The process that yielded Boston’s latest voting map was both a strategy to protect incumbents and a “racial diluting” of the city’s long-held majority-minority seat in Mattapan, At-Large City Councilor Michael Flaherty testified in federal court Tuesday.

His comments came during the opening hearing of the case challenging the legality of the voting map approved by the council and Boston Mayor Michelle Wu last November.

Flaherty, who is in his 20th year on the Boston City Council, argued fellow councilors who ultimately approved the map were less experienced with the redistricting process and wrongly focused on racial demographics.

“We’re here today because people disregarded the advice of professional experts,” Flaherty proclaimed, pointing to a memo drafted by Jeffrey Wice, a redistricting expert and adjunct professor at New York Law School. The memo listed key principles for redistricting, including “population equality, minority voting rights, compactness, contiguity and preservation of neighborhoods.”

“[The council’s] primary objective,” Flaherty argued, was “population balancing” — which is basically making sure each district contained an equal number of voters. That goal, he testified, was largely achieved during a September working session. In that session, all councilors except one, Ricardo Arroyo, toyed with voting district boundaries according to newly drawn precincts, the units that compose the city’s nine voting districts.

Rather than adhering to the equal population charge, Flaherty said his council colleagues eventually disregarded the changes of that working session and erroneously considered racial demographics as they sought to rearrange the city’s nearly 300 precincts according to the latest U.S. Census figures.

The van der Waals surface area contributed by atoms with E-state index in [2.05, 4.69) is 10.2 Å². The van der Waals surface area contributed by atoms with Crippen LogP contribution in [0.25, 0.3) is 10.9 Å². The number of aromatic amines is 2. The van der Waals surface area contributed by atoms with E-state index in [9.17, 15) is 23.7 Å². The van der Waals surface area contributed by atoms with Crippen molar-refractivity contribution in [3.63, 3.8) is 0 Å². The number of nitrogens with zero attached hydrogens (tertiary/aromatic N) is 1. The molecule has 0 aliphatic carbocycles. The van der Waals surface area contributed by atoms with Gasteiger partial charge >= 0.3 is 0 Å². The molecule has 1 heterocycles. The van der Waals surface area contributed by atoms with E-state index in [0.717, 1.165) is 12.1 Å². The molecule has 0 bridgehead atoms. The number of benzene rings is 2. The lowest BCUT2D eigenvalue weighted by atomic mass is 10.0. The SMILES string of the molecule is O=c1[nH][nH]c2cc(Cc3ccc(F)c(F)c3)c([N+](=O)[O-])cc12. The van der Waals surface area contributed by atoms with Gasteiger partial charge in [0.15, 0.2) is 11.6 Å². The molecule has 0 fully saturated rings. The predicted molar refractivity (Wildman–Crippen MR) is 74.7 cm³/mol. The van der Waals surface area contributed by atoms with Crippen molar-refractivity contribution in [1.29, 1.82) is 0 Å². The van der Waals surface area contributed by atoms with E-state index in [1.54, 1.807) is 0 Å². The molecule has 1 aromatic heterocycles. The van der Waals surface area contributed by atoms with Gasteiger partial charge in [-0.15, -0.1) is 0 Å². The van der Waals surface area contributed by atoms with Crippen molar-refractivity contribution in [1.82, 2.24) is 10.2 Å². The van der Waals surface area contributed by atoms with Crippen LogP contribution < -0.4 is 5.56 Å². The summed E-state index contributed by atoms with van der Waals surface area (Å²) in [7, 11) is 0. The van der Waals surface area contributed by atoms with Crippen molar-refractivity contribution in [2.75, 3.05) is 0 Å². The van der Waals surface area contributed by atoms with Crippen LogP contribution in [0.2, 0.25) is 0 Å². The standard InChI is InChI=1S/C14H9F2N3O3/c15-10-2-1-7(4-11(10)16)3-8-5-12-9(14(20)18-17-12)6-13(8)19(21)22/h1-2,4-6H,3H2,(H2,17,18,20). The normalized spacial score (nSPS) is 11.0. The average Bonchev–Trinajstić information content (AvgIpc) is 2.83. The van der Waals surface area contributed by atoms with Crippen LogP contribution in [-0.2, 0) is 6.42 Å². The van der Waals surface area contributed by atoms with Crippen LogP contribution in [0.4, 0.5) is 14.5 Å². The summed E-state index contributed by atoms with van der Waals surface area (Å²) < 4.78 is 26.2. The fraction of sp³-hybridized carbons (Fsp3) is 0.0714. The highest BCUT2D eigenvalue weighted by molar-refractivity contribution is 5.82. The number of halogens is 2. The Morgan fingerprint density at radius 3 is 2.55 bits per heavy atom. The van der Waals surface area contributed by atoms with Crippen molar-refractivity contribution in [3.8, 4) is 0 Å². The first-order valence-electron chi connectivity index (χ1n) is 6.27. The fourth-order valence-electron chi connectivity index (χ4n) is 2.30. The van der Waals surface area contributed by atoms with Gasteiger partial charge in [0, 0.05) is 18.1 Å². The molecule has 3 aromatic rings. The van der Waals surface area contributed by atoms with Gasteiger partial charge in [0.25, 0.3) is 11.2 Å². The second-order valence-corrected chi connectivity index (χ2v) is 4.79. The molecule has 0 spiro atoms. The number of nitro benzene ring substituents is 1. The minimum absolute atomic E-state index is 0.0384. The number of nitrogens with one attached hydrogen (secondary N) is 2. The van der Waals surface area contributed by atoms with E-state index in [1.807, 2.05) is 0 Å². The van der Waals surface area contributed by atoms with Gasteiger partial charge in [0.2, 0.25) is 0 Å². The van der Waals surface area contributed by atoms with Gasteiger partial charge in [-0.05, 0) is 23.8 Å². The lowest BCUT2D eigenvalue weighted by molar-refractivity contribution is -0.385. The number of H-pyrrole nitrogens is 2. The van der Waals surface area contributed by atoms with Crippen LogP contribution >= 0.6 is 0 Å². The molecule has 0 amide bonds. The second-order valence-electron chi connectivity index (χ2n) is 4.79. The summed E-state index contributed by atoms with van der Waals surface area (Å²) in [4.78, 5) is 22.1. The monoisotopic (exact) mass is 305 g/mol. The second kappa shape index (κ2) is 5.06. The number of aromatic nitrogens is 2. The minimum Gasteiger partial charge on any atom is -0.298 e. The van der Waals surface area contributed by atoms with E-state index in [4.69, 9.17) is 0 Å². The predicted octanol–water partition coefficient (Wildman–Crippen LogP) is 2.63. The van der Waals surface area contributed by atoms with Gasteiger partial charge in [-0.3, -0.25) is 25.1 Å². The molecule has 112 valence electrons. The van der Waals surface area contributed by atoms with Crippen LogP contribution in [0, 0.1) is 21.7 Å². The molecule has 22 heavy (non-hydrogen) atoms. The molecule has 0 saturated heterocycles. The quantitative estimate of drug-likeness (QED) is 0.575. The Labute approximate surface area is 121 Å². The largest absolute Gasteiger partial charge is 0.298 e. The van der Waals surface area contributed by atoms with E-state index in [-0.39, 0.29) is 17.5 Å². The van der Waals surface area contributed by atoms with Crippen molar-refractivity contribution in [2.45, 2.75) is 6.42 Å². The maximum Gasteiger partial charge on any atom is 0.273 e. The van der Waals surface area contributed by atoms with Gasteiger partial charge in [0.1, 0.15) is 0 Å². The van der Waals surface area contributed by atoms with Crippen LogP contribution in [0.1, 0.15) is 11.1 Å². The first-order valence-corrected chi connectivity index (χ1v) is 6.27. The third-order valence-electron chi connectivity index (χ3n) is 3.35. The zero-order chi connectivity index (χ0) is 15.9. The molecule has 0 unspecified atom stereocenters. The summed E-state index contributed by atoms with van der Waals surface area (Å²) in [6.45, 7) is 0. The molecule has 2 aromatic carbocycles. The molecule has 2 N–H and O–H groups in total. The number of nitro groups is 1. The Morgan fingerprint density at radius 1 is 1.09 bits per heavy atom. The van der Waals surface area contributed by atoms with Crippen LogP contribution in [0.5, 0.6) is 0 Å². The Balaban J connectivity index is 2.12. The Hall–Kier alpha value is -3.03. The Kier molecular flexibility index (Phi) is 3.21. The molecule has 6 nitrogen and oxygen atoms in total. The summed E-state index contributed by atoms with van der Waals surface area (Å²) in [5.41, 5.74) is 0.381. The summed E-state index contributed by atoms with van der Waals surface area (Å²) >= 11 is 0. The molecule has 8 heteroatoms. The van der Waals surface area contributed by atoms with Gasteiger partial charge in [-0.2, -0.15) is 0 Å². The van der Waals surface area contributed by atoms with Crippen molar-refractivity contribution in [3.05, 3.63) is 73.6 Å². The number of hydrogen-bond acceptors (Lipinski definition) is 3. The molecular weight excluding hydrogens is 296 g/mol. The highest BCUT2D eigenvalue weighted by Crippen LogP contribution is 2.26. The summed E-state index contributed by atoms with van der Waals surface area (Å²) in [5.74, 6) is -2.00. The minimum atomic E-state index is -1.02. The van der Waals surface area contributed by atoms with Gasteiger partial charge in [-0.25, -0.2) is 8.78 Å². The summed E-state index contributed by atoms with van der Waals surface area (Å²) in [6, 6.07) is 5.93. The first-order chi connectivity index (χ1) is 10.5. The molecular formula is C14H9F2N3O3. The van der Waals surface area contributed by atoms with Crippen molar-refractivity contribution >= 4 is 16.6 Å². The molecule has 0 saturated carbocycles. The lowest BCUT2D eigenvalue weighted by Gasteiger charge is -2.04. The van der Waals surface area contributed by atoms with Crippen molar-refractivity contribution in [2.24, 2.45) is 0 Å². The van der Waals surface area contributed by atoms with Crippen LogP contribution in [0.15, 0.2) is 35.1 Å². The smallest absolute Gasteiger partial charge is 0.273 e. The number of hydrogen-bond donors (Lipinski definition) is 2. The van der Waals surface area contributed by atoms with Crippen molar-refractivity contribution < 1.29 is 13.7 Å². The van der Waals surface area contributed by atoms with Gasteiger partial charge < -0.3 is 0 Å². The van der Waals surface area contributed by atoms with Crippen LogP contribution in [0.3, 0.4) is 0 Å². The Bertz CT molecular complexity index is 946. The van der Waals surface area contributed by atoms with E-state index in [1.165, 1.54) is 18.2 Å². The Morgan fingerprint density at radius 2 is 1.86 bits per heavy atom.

“We didn’t need to do anything else,” he said repeatedly.

Toward the end of his three-hour testimony, Flaherty said he feels the council’s “rushed” adoption of the map created another vulnerability: it opens up the council to accusations of incumbent protection.

The late adoption, he said, would make it very difficult for an aspiring City Council candidate to determine what district they reside in and take the necessary steps to challenge a sitting councilor.

Those seeking to run in the upcoming election can begin declaring their intent to run as soon as April 19, a fact that dawned on Judge Patti B. Saris as Flaherty wrapped up.

"I need to have this done by the end of April?" she asked the attorneys, noting a prior impression of no urgent deadline for the case.

Flaherty’s testimony was punctuated by stints of searching for exhibits and murmurs and snickering from onlookers in the audience, mostly from local political advocacy groups who support Boston’s new map. At one point, Judge Saris warned the onlookers to be quiet, or be ejected from the courtroom.

Lawyers for the city did not produce a witness, but in opening statements said that the case amounted to a mere political dispute.

“This case is ultimately about choices,” said attorney Jennifer Grace Miller. The final map, she said, made “modest” changes to the city's last map, was approved through the proper municipal channels and left a contingent of residents unsatisfied.

An evolving case

Plaintiffs challenging the city map are scheduled to present more witnesses, including veteran Congressman Stephen Lynch, whose district contains a portion of South Boston.

The case is an outgrowth of a state court case brought by a coalition of South Boston residents and community groups who tried to stop the council from approving the map last year. The case was later amended to include the latest arguments, then eventually moved to federal court and revised to include new plaintiffs.

Boston saw an explosion of growth in its newly built Seaport neighborhood over the last decade. The area sits within the city’s second voting district, requiring the boundaries to shift and shed population. At the same time, the city’s third district, anchored in Dorchester, needed to pick up voters.

Councilor Arroyo, who wasstripped of chairmanship of the city’s redistricting committee amid last year’s messy Democratic primary for Suffolk County district attorney, attended Tuesday’s hearing and said his colleague’s testimony illustrated “just how frivolous the lawsuit actually is.”

“I think it’s very telling that not a single expert is on the witness list for the plaintiffs … and I think it’s pretty clear at this point that there’s no real law this lawsuit is standing on," he said.

The case is scheduled to resume Wednesday.